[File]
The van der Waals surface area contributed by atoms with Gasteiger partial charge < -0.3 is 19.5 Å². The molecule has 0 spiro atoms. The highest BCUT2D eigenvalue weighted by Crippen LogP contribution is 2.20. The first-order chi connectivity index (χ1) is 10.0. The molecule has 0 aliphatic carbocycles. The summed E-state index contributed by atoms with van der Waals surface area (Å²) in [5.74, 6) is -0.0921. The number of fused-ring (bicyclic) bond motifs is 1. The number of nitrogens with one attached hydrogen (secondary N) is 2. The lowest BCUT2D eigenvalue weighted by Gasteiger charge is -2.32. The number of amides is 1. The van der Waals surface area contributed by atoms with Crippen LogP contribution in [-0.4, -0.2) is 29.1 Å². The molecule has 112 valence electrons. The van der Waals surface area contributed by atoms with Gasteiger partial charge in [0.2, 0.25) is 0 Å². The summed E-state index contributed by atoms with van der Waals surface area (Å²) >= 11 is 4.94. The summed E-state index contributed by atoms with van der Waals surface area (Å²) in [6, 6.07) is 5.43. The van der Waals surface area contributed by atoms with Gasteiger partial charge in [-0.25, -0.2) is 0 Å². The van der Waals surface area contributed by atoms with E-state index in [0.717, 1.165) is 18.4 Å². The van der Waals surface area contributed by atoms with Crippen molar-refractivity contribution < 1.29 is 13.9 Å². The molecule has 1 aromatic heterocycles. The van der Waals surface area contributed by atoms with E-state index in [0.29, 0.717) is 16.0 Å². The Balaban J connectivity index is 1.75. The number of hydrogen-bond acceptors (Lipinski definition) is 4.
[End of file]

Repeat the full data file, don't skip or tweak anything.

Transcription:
The van der Waals surface area contributed by atoms with Gasteiger partial charge < -0.3 is 19.5 Å². The molecule has 0 spiro atoms. The highest BCUT2D eigenvalue weighted by Crippen LogP contribution is 2.20. The first-order chi connectivity index (χ1) is 10.0. The molecule has 0 aliphatic carbocycles. The summed E-state index contributed by atoms with van der Waals surface area (Å²) in [5.74, 6) is -0.0921. The number of fused-ring (bicyclic) bond motifs is 1. The number of nitrogens with one attached hydrogen (secondary N) is 2. The lowest BCUT2D eigenvalue weighted by Gasteiger charge is -2.32. The number of amides is 1. The van der Waals surface area contributed by atoms with Crippen LogP contribution in [-0.4, -0.2) is 29.1 Å². The molecule has 112 valence electrons. The van der Waals surface area contributed by atoms with Gasteiger partial charge in [0.2, 0.25) is 0 Å². The summed E-state index contributed by atoms with van der Waals surface area (Å²) >= 11 is 4.94. The summed E-state index contributed by atoms with van der Waals surface area (Å²) in [6, 6.07) is 5.43. The van der Waals surface area contributed by atoms with Gasteiger partial charge in [-0.25, -0.2) is 0 Å². The van der Waals surface area contributed by atoms with E-state index in [0.717, 1.165) is 18.4 Å². The van der Waals surface area contributed by atoms with Crippen molar-refractivity contribution < 1.29 is 13.9 Å². The molecule has 1 aromatic heterocycles. The van der Waals surface area contributed by atoms with E-state index in [0.29, 0.717) is 16.0 Å². The Balaban J connectivity index is 1.75. The number of hydrogen-bond acceptors (Lipinski definition) is 4.